Philip Pearlstein Death, Obituary – Philip Pearlstein has sadly passed away unexpectedly with loved ones, family and the entire community left heartbroken and in grievance, according to an online publication. From the late 1950s onward, Pearlstein, a student of Andy Warhol’s who also went against the grain of the predominate Abstract Expressionist style of the period, stayed devoted to representation in his work. Philip Pearlstein, the artist whose realistic and naked portraits gave fresh life to figurative painting in the middle of the emergence of non-representational abstraction, passed away on December 17th at the age of 98.
His portraits were known for their realism and their nakedness. His longtime gallerist in New York, Betty Cuningham, has since verified that he had passed away. Pearlstein was born on May 24, 1924, in Pittsburgh, Pennsylvania, in a town that was hard-struck by the Great Depression. During this time, his father was a vendor of eggs and poultry, and the city as a whole was struggling. In his senior year of high school, Pearlstein won two national painting competitions that were hosted by the publisher Scholastic. Both of his winning paintings, one of which depicted a merry-go-round and the other of which depicted a barbershop and were painted in a style that was similar to American realism, were published in Life magazine.
Even though he was recruited into the military in 1943, he continued his education at what was then known as the Carnegie Institute of Technology and is now known as Carnegie Mellon University. His company was stationed in Italy and given the responsibility of painting road signs and drawing instruction manuals. Pearlstein was able to take advantage of this circumstance by traveling to the country’s major cities and gaining first-hand exposure to the work of Renaissance masters. In 1946, he went back to the United States and re-enrolled at Carnegie Mellon, which is where he met and became friends with Andy Warhol, another student there.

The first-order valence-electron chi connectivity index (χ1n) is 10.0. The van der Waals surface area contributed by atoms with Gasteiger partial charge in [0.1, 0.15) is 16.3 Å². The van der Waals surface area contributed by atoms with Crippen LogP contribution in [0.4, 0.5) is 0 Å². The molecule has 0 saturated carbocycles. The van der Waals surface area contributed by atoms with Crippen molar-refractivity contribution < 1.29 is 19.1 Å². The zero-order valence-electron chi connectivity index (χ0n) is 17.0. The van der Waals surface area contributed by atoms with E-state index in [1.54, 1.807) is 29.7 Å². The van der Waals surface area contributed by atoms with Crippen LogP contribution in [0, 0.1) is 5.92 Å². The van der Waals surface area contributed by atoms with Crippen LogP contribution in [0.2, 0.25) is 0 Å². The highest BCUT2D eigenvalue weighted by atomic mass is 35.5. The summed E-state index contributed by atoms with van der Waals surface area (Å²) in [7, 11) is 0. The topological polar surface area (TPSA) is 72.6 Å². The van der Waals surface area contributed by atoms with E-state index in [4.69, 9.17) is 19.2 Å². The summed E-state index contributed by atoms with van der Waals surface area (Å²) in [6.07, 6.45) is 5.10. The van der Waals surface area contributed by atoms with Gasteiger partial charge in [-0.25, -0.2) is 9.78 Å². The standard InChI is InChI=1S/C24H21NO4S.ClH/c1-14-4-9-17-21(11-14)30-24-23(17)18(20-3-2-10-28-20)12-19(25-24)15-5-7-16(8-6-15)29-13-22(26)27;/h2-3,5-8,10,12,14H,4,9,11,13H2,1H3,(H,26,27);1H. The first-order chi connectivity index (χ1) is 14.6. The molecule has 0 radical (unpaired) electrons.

He and Andy Warhol traveled to New York City together in 1949, and they shared an apartment there until Pearlstein married Dorothy Cantor, who was also a student at Carnegie Mellon University, the following year. Cantor passed away in 2018, but Pearlstein and Cantor did not divorce during his lifetime. Pearlstein, who was by this time a professor at Pratt Institute in Brooklyn, gained a renewed interest in painting the figure in the late 1950s and early 1960s. This was in part due to a series of figure drawing sessions held in the home of artist and Pratt colleague Mercedes Matter. Pearlstein had been a student of Matter’s for many years.
During these figure sketching sessions, which would typically run for up to six hours, Matter would urge the models to strike sprawling, casual positions while draping Indian sarees over mounds of cushions. Pearlstein’s tendency for strewing the figures about his canvases in informal poses and unorthodox compositions, which he labeled “hard realism,” was ignited as a result of this. Even though the drawing group did not continue to function primarily out of Matter’s house, it kept meeting for more than a decade, and many of the drawings that were done in this group became the reference point for Pearlstein’s paintings throughout the years.